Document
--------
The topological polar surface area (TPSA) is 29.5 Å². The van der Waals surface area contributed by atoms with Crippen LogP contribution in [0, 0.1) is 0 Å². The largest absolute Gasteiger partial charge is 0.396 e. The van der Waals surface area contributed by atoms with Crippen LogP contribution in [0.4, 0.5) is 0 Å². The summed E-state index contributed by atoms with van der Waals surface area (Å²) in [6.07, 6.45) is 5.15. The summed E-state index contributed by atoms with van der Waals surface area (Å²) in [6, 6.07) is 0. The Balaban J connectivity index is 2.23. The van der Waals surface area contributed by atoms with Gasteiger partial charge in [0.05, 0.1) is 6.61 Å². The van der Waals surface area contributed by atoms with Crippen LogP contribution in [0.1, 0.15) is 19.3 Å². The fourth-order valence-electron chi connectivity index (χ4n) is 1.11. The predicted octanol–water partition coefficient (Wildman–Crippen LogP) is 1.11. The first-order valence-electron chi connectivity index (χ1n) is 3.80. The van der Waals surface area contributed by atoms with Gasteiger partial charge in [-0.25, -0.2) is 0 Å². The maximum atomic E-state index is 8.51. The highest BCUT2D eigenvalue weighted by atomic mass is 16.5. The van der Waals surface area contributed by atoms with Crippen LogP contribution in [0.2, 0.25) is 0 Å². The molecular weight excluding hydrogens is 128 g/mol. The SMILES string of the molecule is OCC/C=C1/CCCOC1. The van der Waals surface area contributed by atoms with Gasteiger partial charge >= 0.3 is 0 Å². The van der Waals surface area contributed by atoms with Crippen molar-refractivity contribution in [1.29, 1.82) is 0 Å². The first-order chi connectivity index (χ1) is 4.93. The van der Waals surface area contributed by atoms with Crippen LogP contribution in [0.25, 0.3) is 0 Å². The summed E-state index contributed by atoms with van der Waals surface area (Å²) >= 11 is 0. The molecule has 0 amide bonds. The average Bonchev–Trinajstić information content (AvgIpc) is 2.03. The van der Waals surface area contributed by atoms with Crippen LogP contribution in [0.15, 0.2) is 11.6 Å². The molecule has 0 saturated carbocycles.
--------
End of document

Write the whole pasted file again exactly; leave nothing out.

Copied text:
The topological polar surface area (TPSA) is 29.5 Å². The van der Waals surface area contributed by atoms with Crippen LogP contribution in [0, 0.1) is 0 Å². The largest absolute Gasteiger partial charge is 0.396 e. The van der Waals surface area contributed by atoms with Crippen LogP contribution in [0.4, 0.5) is 0 Å². The summed E-state index contributed by atoms with van der Waals surface area (Å²) in [6.07, 6.45) is 5.15. The summed E-state index contributed by atoms with van der Waals surface area (Å²) in [6, 6.07) is 0. The Balaban J connectivity index is 2.23. The van der Waals surface area contributed by atoms with Gasteiger partial charge in [0.05, 0.1) is 6.61 Å². The van der Waals surface area contributed by atoms with Crippen LogP contribution in [0.1, 0.15) is 19.3 Å². The fourth-order valence-electron chi connectivity index (χ4n) is 1.11. The predicted octanol–water partition coefficient (Wildman–Crippen LogP) is 1.11. The first-order valence-electron chi connectivity index (χ1n) is 3.80. The van der Waals surface area contributed by atoms with Gasteiger partial charge in [-0.25, -0.2) is 0 Å². The maximum atomic E-state index is 8.51. The highest BCUT2D eigenvalue weighted by atomic mass is 16.5. The van der Waals surface area contributed by atoms with Crippen LogP contribution in [0.2, 0.25) is 0 Å². The molecular weight excluding hydrogens is 128 g/mol. The SMILES string of the molecule is OCC/C=C1/CCCOC1. The van der Waals surface area contributed by atoms with Gasteiger partial charge >= 0.3 is 0 Å². The van der Waals surface area contributed by atoms with Crippen molar-refractivity contribution in [1.29, 1.82) is 0 Å². The first-order chi connectivity index (χ1) is 4.93. The van der Waals surface area contributed by atoms with Crippen LogP contribution in [0.25, 0.3) is 0 Å². The summed E-state index contributed by atoms with van der Waals surface area (Å²) >= 11 is 0. The molecule has 0 amide bonds. The average Bonchev–Trinajstić information content (AvgIpc) is 2.03. The van der Waals surface area contributed by atoms with Crippen LogP contribution in [0.15, 0.2) is 11.6 Å². The molecule has 0 saturated carbocycles.